The cinematography was beautiful. In particular I think back to the scene when Zapano abandons Gelsomina for the first time. A horse without a carriage. Staging in depth. His knee in the foreground. Rack focus. Cut to a few feet above and her standing up into the shot. The child comes around from behind the car. Sudden stopping and starting of the camera movement just before and after cuts, shots generally smooth and stable otherwise, imbuing the continuity with a remarkable energy. Soon thereafter Gelsomina leaving Zapano, and the shift in the structure of the montage from a stable narrative continuity to an anything-is-possible scatter, helping us identify with her adventurous mindset. The towering awe of the church, the greatest street performer of them all, and the surge of the crowd down an alleyway.

I also can’t get the coda for the film out of my mind. The way Zapano eats the gelato in a single bite. Indulgent but devoid of pleasure. He truly loved her but couldn’t express it. The Fool nailed it when he described him like a dog. The whole film is a working up to him experiencing a moment of emotion. The way his final act cuts just at the dangerous moment underscores how the risk was never real, and that is the core of his solitude. The suspense may spell, this time, as an old man, finally, after realizing the two lives he’s destroyed, his will may break and it will kill him. But instead it is the final sequence in which we witness his death. Not the death of his body. But the death of his lies.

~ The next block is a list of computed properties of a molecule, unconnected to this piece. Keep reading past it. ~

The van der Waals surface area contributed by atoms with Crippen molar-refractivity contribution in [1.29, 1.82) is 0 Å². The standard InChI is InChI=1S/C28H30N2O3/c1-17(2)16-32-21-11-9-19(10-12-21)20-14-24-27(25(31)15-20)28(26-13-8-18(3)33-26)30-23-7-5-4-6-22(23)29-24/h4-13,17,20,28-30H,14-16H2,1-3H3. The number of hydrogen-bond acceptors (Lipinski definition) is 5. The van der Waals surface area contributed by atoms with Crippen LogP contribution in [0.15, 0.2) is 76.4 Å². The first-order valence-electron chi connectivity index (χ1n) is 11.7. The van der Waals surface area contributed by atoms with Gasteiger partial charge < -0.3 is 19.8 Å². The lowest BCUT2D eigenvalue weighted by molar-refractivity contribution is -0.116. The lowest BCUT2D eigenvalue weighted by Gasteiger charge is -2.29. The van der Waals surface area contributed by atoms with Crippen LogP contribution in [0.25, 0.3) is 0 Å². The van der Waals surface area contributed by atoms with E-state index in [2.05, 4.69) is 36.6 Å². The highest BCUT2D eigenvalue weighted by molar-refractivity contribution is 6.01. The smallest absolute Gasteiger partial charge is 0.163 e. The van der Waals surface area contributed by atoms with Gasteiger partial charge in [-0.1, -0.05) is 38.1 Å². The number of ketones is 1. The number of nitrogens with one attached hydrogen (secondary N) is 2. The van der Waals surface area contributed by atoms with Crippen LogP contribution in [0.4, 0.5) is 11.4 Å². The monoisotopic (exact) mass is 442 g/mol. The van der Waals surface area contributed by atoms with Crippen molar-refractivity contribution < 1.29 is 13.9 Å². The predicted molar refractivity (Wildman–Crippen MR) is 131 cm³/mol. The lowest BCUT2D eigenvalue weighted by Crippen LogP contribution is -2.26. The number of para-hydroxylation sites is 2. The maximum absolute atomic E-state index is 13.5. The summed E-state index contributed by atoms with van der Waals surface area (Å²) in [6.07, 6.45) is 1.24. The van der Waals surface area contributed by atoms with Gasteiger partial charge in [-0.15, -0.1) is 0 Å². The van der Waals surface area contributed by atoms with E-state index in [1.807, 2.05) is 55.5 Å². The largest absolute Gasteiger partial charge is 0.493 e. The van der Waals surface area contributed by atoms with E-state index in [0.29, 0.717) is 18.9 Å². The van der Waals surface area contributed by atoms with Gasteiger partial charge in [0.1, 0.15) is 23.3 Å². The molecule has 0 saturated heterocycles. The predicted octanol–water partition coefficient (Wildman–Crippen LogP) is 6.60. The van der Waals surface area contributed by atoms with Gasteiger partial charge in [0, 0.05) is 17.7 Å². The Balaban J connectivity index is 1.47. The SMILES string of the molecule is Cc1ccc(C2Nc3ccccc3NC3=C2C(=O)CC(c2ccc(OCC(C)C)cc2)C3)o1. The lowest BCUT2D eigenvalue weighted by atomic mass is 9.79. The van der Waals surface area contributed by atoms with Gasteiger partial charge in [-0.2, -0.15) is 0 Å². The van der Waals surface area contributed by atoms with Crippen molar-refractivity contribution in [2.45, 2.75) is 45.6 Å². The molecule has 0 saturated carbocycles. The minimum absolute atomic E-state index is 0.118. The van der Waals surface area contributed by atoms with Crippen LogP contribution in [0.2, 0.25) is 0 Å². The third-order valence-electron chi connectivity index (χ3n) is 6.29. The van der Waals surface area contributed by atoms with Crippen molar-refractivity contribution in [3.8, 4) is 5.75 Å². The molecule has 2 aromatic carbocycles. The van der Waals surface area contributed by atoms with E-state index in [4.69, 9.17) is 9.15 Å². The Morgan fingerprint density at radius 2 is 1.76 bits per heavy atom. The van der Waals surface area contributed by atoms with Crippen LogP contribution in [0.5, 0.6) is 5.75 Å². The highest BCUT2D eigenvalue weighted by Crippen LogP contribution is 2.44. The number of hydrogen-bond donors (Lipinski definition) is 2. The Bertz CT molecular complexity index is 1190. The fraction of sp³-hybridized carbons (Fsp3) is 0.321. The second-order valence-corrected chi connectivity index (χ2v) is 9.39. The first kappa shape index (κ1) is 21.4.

Film Micrœview #427: Gates of Heaven (1978)

05.11.2018 § Leave a comment

Rating: Good.

Morris’s first feature and he’s already Morris. The subject matter could have been a Portlandia skit but here it’s a fascinating (and occasionally frustrating or ridiculous) window into desperate human needs.

Dream 549: Infinite Banana Bread

05.11.2018 § Leave a comment

In Denmark. I swim in from shore. The ocean is a thick layer of water covering mountains; the beach is the flat lower area of the earth. The architecture in Denmark is pretty lame. A bunch of freeways using up the waterfront, and uninspiring buildings from the 50’s.